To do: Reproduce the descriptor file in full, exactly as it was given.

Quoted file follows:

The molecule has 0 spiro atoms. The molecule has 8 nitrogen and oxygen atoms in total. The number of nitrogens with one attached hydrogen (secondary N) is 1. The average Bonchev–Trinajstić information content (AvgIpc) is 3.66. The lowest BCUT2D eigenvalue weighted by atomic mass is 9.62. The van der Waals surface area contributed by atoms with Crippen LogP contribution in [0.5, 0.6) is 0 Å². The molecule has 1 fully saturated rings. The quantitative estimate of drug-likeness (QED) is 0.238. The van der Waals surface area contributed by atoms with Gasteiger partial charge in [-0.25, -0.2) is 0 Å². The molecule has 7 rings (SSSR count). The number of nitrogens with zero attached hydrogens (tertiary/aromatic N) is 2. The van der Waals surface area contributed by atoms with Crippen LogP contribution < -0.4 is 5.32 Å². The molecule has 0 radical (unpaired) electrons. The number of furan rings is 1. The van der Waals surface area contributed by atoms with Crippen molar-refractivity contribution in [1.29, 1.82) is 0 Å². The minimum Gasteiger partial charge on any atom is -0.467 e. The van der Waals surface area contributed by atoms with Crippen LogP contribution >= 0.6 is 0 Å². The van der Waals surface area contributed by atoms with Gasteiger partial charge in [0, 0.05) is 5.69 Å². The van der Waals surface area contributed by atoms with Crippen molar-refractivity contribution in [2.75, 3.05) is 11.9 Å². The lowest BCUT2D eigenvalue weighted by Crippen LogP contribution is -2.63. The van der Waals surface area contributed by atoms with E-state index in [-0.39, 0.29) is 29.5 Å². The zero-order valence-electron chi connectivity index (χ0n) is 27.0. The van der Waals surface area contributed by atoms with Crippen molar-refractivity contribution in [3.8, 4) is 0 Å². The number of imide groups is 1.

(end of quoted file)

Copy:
The molecule has 0 spiro atoms. The molecule has 8 nitrogen and oxygen atoms in total. The number of nitrogens with one attached hydrogen (secondary N) is 1. The average Bonchev–Trinajstić information content (AvgIpc) is 3.66. The lowest BCUT2D eigenvalue weighted by atomic mass is 9.62. The van der Waals surface area contributed by atoms with Crippen LogP contribution in [0.5, 0.6) is 0 Å². The molecule has 1 fully saturated rings. The quantitative estimate of drug-likeness (QED) is 0.238. The van der Waals surface area contributed by atoms with Gasteiger partial charge in [-0.25, -0.2) is 0 Å². The molecule has 7 rings (SSSR count). The number of nitrogens with zero attached hydrogens (tertiary/aromatic N) is 2. The van der Waals surface area contributed by atoms with Crippen LogP contribution < -0.4 is 5.32 Å². The molecule has 0 radical (unpaired) electrons. The number of furan rings is 1. The van der Waals surface area contributed by atoms with Crippen molar-refractivity contribution in [1.29, 1.82) is 0 Å². The minimum Gasteiger partial charge on any atom is -0.467 e. The van der Waals surface area contributed by atoms with Crippen LogP contribution >= 0.6 is 0 Å². The van der Waals surface area contributed by atoms with Gasteiger partial charge in [0, 0.05) is 5.69 Å². The van der Waals surface area contributed by atoms with Crippen molar-refractivity contribution in [2.75, 3.05) is 11.9 Å². The lowest BCUT2D eigenvalue weighted by Crippen LogP contribution is -2.63. The van der Waals surface area contributed by atoms with E-state index in [-0.39, 0.29) is 29.5 Å². The zero-order valence-electron chi connectivity index (χ0n) is 27.0. The van der Waals surface area contributed by atoms with Crippen molar-refractivity contribution in [3.8, 4) is 0 Å². The number of imide groups is 1.